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A Global Model To Assist Higher Educational Institution To Increase Minority Enrolment

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2006 Annual Conference & Exposition


Chicago, Illinois

Publication Date

June 18, 2006

Start Date

June 18, 2006

End Date

June 21, 2006



Conference Session

Collaborative & New Efforts in Engineering Education

Tagged Division


Page Count


Page Numbers

11.47.1 - 11.47.10



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Paper Authors

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Fazil Najafi University of Florida

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NOTE: The first page of text has been automatically extracted and included below in lieu of an abstract

A Global Model to Assist Higher Educational Institutions to Increase Minority Enrollment


A higher educational institution must include in their overall mission to increase the enrollment of minority students within its student population. The population of the United States is very diverse, yet many universities lack diversity within their student population. This paper presents a model that incorporates growth in the number of minority students within the existing student population as part of a university’s overall mission.

The proposed model focuses on university student enrollment and presents a step-by-step procedure of how to increase the number of minority students within the overall student population. To enhance the existing diversity of a university, the model looks at the existing university student population and sets a target number to achieve over a planning horizon. A realistic target number can be established by looking at the existing minority population and the rate of change over the past ten years. A realistic yearly rate can only be established if the university already has an aggressive recruitment and retention program. The success of the model depends on how the university’s overall mission treats diversity in its future growth. In the overall growth picture, a diversity strategy should be included with a strong commitment to increase the number of minorities among the student body, faculty and staff. This model includes programs such as recruitment, retention, orientation, and professional development workshops.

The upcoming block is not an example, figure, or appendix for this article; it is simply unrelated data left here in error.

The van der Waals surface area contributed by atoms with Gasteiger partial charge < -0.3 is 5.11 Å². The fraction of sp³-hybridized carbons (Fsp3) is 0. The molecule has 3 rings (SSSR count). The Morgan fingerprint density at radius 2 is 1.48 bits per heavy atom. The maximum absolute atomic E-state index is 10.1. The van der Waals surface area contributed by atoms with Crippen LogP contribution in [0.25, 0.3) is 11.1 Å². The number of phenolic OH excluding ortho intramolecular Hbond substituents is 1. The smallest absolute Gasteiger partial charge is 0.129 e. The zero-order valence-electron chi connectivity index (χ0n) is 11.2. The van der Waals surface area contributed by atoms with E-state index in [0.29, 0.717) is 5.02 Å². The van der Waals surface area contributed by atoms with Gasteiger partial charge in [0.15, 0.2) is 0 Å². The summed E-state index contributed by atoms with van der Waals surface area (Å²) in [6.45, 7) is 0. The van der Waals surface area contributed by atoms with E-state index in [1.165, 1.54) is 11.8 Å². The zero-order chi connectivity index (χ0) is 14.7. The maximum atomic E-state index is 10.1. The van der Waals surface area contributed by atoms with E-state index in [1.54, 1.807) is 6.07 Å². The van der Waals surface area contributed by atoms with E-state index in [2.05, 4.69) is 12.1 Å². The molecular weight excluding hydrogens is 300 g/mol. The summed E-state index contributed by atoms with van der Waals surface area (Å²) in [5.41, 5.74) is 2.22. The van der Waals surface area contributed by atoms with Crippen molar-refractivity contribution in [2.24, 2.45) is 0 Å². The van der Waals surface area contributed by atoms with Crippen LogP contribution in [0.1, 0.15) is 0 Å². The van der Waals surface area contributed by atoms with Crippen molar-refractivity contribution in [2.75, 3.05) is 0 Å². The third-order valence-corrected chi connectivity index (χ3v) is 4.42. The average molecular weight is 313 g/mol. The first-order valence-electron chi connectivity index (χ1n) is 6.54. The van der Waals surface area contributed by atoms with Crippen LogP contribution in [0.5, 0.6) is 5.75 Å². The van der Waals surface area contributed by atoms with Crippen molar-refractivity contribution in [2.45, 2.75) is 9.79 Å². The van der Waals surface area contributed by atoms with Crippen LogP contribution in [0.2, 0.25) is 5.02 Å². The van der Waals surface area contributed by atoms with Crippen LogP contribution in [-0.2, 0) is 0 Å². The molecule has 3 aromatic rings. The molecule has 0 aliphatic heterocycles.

The allocation of resources plays a vital role in the implementation of the diversity model. The model includes two parts, one for each of the undergraduate and graduate populations. The programs need to be actively incorporated and coordinated within each department of the various colleges under the main umbrella of the university’s overall mission. The program coordinators work as a team in competitive cooperation to successfully implement the mission for diversity under the goals of the institution of higher learning. The team members’ aggressiveness, motivation, creativity, interpersonal skills, financial support and recognition of the importance of diversity within the student population play a vital role in the successful implementation of this program. The model includes an assessment feature and provides a mechanism that gives feedback from all colleges within the university for continuous monitoring of program assessment and improvement.


An institution of higher education (IHE) must not lack diversity in admitting blacks and other minority students. National Science Foundation data shows that only a fraction of the black students who earn a doctorate degree is hired as a university professor. Blacks make up 3 percent of the legal field, 4 percent of college faculty and 5.2 percent of entertainers, writers, and professional athletes in the U.S.1 Under the formula for

Najafi, F. (2006, June), A Global Model To Assist Higher Educational Institution To Increase Minority Enrolment Paper presented at 2006 Annual Conference & Exposition, Chicago, Illinois. 10.18260/1-2--1457

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